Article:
The Cincinnati Bengals are now through three preseason games and there has been an abundance of information compiled about the 2013 version of this football team. Most of the news out of Cincinnati has been good—there is a lot of hype surrounding this team right now. But there are still some questions regarding certain areas of the team that remain murky.
As the time comes for Cincinnati to get down to the allotted maximum of 75 players on its roster, we can reflect on what we have learned about this team as the regular season approaches.
Who has impressed so far? Who has been a disappointment? In what phases of the game will this team flourish or struggle heading into the new season?
Some of these questions now come with emerging answers. Let's take a look at what we have learned so far.
We have only seen a small sample size of the 2013 version of Andy Dalton. However, he does not seem to be making the strides that many have hoped for.
Dalton has completed 27 of 34 attempts for 265 yards, one touchdown and one interception over the course of the preseason—that's good for an 83.7 quarterback rating.
He continues his up-and-down patterns from game to game.
In Week 2 against the Titans, Dalton could do no wrong. He looked sharp and crisp as he went on to capture a stellar 113 passer rating.
However, just the next week, Dalton struggled greatly against the Dallas defense. While going 12-of-16 for 113 yards is good, it also came with a very poor decision that lead to an interception.
These are the things that Dalton must avoid as the regular season begins.
What have we learned about Dalton so far? It is still uncertain which version of him will show up on any given Sunday.
One of the most disappointing aspects of the Bengals' 2012 defense was middle linebacker Rey Maualuga. He struggled mightily throughout the season, was not granted a contract extension by the Bengals, tested the free-agent market and inevitably signed back in Cincinnati for less money.
The 2013 version of Maualuga is very different so far.
We have almost seen a complete 180-degree swing in his playing abilities. Maualuga has been staying in his gap and has not been over-pursuing against the run. He has shown fine tackling ability and has actually been solid in pass coverage. He has even shown a nice burst and increase in speed when blitzing the quarterback.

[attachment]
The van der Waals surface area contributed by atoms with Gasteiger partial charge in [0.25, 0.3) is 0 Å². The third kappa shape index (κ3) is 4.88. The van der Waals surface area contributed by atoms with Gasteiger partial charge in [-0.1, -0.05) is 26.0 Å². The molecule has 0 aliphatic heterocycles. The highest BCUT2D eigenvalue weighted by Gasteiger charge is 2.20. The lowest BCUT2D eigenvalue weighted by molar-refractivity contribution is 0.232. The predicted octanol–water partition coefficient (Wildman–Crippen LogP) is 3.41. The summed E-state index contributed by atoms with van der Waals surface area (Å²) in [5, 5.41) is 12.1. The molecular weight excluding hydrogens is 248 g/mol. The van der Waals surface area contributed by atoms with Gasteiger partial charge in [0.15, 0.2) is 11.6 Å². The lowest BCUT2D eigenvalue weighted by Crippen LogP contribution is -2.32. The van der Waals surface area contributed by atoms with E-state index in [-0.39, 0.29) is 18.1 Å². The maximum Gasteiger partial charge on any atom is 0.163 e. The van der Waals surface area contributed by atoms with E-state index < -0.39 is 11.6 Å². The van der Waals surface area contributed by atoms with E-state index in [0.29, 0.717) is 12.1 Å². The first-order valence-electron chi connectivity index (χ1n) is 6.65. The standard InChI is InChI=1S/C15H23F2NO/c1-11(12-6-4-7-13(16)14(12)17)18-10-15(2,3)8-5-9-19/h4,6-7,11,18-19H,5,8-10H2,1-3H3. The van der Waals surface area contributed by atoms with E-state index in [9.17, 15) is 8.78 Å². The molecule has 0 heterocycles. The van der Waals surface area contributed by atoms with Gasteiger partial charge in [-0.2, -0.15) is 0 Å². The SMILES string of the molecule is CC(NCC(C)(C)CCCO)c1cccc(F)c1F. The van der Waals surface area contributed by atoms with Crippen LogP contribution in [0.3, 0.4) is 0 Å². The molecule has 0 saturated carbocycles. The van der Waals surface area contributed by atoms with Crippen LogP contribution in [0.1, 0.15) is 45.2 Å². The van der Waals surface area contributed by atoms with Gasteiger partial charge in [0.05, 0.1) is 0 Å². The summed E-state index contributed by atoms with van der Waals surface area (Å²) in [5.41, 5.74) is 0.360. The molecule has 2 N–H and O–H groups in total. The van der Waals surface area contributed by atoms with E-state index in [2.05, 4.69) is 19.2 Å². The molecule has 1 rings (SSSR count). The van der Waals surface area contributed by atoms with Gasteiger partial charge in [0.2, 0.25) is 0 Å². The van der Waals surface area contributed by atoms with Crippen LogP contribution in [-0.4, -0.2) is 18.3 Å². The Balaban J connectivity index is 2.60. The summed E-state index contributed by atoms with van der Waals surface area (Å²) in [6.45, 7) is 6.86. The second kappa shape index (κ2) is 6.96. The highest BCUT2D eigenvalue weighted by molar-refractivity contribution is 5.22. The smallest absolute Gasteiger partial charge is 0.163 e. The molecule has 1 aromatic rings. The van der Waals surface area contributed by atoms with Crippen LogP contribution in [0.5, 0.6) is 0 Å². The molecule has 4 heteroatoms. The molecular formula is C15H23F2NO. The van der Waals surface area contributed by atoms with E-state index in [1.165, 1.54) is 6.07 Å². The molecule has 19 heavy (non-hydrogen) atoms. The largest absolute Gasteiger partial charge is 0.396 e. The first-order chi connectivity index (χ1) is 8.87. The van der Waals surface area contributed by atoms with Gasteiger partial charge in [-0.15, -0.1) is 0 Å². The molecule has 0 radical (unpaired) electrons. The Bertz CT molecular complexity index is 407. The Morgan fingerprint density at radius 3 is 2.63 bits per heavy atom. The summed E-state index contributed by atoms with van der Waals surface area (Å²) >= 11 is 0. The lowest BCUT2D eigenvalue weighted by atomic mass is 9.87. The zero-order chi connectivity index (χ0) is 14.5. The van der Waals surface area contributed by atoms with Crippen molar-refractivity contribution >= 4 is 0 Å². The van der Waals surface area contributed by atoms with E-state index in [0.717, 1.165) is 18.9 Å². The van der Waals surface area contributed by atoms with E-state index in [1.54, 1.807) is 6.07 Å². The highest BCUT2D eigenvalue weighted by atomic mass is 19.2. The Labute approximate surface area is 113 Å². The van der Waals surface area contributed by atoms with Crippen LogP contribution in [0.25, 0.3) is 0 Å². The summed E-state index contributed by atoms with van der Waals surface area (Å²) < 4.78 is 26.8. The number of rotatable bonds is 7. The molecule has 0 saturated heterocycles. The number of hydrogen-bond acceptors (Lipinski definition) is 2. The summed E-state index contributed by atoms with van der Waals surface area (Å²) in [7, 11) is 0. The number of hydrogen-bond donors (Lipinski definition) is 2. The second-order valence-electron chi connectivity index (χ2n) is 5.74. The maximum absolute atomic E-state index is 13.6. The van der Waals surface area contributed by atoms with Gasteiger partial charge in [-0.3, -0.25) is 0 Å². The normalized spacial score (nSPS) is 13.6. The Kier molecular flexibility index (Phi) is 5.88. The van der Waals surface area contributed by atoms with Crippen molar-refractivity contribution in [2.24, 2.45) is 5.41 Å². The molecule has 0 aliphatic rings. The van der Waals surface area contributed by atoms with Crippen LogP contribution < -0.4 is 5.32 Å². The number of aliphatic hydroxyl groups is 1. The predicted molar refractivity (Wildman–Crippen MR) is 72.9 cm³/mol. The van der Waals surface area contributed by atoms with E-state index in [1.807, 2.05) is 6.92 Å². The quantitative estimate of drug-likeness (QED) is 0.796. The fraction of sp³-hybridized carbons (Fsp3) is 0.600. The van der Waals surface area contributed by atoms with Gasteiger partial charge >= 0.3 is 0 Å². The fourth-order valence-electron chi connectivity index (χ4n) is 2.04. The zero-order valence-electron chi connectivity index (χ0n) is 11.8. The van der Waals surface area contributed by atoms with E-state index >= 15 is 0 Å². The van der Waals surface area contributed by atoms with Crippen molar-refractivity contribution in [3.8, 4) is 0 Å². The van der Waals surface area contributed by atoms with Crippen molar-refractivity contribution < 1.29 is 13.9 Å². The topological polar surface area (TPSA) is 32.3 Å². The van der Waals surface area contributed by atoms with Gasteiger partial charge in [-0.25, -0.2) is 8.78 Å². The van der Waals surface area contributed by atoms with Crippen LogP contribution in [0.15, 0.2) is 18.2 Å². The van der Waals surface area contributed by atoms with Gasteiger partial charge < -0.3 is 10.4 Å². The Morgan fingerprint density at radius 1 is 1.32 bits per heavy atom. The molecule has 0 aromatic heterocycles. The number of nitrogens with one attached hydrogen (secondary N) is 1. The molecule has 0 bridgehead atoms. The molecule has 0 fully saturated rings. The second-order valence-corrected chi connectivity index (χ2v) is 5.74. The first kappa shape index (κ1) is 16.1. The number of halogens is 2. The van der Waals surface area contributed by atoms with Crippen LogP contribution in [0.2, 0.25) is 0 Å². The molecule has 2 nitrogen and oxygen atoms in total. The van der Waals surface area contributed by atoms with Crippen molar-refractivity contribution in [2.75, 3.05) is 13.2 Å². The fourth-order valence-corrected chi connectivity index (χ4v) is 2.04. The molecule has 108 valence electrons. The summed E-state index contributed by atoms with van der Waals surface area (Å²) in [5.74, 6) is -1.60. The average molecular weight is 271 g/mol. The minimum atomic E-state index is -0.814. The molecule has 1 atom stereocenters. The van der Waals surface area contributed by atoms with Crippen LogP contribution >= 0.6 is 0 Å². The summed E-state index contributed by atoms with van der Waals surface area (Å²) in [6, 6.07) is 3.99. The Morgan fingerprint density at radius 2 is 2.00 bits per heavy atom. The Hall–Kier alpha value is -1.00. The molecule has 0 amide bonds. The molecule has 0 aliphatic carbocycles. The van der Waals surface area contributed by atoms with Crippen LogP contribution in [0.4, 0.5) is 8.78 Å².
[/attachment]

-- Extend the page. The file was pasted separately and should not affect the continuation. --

It appears as though the Bengals may have made a fantastic move when they brought Maualuga back into the fold—much to the disappointment of many Bengals fans.
The re-signing was already a bold move, but it could pay huge dividends if Maualuga can keep up this high level of play during the regular season.
Before training camp began, the certainty among many was that there were four wide receiver roster spots that were already locked up. They belonged to A.J. Green, Mohamed Sanu, Marvin Jones and Andrew Hawkins.
The rest were up for grabs.
However, the injury to Hawkins could open the door for more options at receiver since it appears that he will be sidelined for a good portion of the season.
The Bengals generally keep six wide receivers which means that there are now three open roster spots to open the season.
Brandon Tate has been impressive as a receiver and on special teams throughout the preseason. He has done well enough to earn a roster spot this year.
Rookie Cobi Hamilton and veteran Ryan Whalen seem to be struggling with inconsistency, while UDFA Roy Roundtree has not seen much playing time yet.
Even with an additional roster spot open due to the Hawkins injury, the winners of this battle are still very difficult to predict.
After some tough injuries to some key offensive players, the Bengals received some good news. Joe Reedy of the Cincinnati Enquirer reported that Green and Andre Smith will be good to go for the season opener against Chicago. However, Andrew Whitworth is still a mystery as he continues to rehab.